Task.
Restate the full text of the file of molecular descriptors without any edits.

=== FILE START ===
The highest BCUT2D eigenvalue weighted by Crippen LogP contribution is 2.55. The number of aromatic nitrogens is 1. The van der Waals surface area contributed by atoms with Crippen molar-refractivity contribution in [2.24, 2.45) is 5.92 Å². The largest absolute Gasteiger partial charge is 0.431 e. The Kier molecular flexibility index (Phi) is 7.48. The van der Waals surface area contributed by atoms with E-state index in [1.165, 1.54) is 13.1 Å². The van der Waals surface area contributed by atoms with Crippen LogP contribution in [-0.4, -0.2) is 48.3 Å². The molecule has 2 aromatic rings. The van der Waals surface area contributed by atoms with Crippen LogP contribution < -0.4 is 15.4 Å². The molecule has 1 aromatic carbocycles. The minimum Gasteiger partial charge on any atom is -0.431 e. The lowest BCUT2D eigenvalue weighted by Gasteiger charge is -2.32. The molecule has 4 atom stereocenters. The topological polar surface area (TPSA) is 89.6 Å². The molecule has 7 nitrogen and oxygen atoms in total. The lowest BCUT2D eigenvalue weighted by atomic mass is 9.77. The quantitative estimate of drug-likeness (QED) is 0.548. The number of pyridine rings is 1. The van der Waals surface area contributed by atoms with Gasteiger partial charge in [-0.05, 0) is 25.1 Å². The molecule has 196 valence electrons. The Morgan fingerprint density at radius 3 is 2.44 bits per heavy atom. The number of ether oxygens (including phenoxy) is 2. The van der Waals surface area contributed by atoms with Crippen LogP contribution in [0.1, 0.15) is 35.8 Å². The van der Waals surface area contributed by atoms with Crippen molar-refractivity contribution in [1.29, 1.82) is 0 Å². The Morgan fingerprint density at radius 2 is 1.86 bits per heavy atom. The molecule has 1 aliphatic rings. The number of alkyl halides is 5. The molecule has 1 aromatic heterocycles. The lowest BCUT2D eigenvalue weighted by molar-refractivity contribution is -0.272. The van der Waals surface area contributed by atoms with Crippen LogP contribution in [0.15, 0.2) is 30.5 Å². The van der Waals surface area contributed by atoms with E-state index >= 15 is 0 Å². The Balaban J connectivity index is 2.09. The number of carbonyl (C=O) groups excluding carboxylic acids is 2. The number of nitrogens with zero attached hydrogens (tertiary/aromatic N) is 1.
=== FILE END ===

The highest BCUT2D eigenvalue weighted by Crippen LogP contribution is 2.55. The number of aromatic nitrogens is 1. The van der Waals surface area contributed by atoms with Crippen molar-refractivity contribution in [2.24, 2.45) is 5.92 Å². The largest absolute Gasteiger partial charge is 0.431 e. The Kier molecular flexibility index (Phi) is 7.48. The van der Waals surface area contributed by atoms with E-state index in [1.165, 1.54) is 13.1 Å². The van der Waals surface area contributed by atoms with Crippen LogP contribution in [-0.4, -0.2) is 48.3 Å². The molecule has 2 aromatic rings. The van der Waals surface area contributed by atoms with Crippen LogP contribution < -0.4 is 15.4 Å². The molecule has 1 aromatic carbocycles. The minimum Gasteiger partial charge on any atom is -0.431 e. The lowest BCUT2D eigenvalue weighted by Gasteiger charge is -2.32. The molecule has 4 atom stereocenters. The topological polar surface area (TPSA) is 89.6 Å². The molecule has 7 nitrogen and oxygen atoms in total. The lowest BCUT2D eigenvalue weighted by atomic mass is 9.77. The quantitative estimate of drug-likeness (QED) is 0.548. The number of pyridine rings is 1. The van der Waals surface area contributed by atoms with Gasteiger partial charge in [-0.05, 0) is 25.1 Å². The molecule has 196 valence electrons. The Morgan fingerprint density at radius 3 is 2.44 bits per heavy atom. The number of ether oxygens (including phenoxy) is 2. The van der Waals surface area contributed by atoms with Crippen LogP contribution in [0.1, 0.15) is 35.8 Å². The van der Waals surface area contributed by atoms with Crippen molar-refractivity contribution in [1.29, 1.82) is 0 Å². The Morgan fingerprint density at radius 2 is 1.86 bits per heavy atom. The molecule has 1 aliphatic rings. The number of alkyl halides is 5. The molecule has 1 aromatic heterocycles. The lowest BCUT2D eigenvalue weighted by molar-refractivity contribution is -0.272. The van der Waals surface area contributed by atoms with Crippen LogP contribution in [0.15, 0.2) is 30.5 Å². The van der Waals surface area contributed by atoms with E-state index >= 15 is 0 Å². The Balaban J connectivity index is 2.09. The number of carbonyl (C=O) groups excluding carboxylic acids is 2. The number of nitrogens with zero attached hydrogens (tertiary/aromatic N) is 1.